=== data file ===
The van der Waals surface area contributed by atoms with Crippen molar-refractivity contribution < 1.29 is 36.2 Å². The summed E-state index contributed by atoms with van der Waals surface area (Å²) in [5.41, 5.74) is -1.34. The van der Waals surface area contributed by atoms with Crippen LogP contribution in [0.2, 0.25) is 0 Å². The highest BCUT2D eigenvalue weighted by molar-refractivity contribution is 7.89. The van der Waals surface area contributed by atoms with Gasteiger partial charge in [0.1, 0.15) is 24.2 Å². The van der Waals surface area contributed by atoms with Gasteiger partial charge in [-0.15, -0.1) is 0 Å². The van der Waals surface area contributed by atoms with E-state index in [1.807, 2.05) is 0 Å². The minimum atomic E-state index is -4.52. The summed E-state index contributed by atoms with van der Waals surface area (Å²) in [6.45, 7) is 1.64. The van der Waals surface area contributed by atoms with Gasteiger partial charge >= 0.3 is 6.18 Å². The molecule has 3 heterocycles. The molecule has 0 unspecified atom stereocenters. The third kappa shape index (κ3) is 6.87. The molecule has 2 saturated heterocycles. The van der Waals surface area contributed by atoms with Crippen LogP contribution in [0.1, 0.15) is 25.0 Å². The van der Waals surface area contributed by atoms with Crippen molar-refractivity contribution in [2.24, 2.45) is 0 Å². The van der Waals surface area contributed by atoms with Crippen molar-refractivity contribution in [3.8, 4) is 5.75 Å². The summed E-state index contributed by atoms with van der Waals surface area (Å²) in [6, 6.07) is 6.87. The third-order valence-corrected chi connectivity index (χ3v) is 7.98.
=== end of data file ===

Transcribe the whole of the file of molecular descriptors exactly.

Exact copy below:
The van der Waals surface area contributed by atoms with Crippen molar-refractivity contribution < 1.29 is 36.2 Å². The summed E-state index contributed by atoms with van der Waals surface area (Å²) in [5.41, 5.74) is -1.34. The van der Waals surface area contributed by atoms with Crippen LogP contribution in [0.2, 0.25) is 0 Å². The highest BCUT2D eigenvalue weighted by molar-refractivity contribution is 7.89. The van der Waals surface area contributed by atoms with Gasteiger partial charge in [0.1, 0.15) is 24.2 Å². The van der Waals surface area contributed by atoms with Gasteiger partial charge in [-0.15, -0.1) is 0 Å². The van der Waals surface area contributed by atoms with E-state index in [1.807, 2.05) is 0 Å². The minimum atomic E-state index is -4.52. The summed E-state index contributed by atoms with van der Waals surface area (Å²) in [6.45, 7) is 1.64. The van der Waals surface area contributed by atoms with Gasteiger partial charge >= 0.3 is 6.18 Å². The molecule has 3 heterocycles. The molecule has 0 unspecified atom stereocenters. The third kappa shape index (κ3) is 6.87. The molecule has 2 saturated heterocycles. The van der Waals surface area contributed by atoms with Crippen LogP contribution in [0.1, 0.15) is 25.0 Å². The van der Waals surface area contributed by atoms with Crippen molar-refractivity contribution in [2.24, 2.45) is 0 Å². The van der Waals surface area contributed by atoms with Crippen molar-refractivity contribution in [3.8, 4) is 5.75 Å². The summed E-state index contributed by atoms with van der Waals surface area (Å²) in [6, 6.07) is 6.87. The third-order valence-corrected chi connectivity index (χ3v) is 7.98.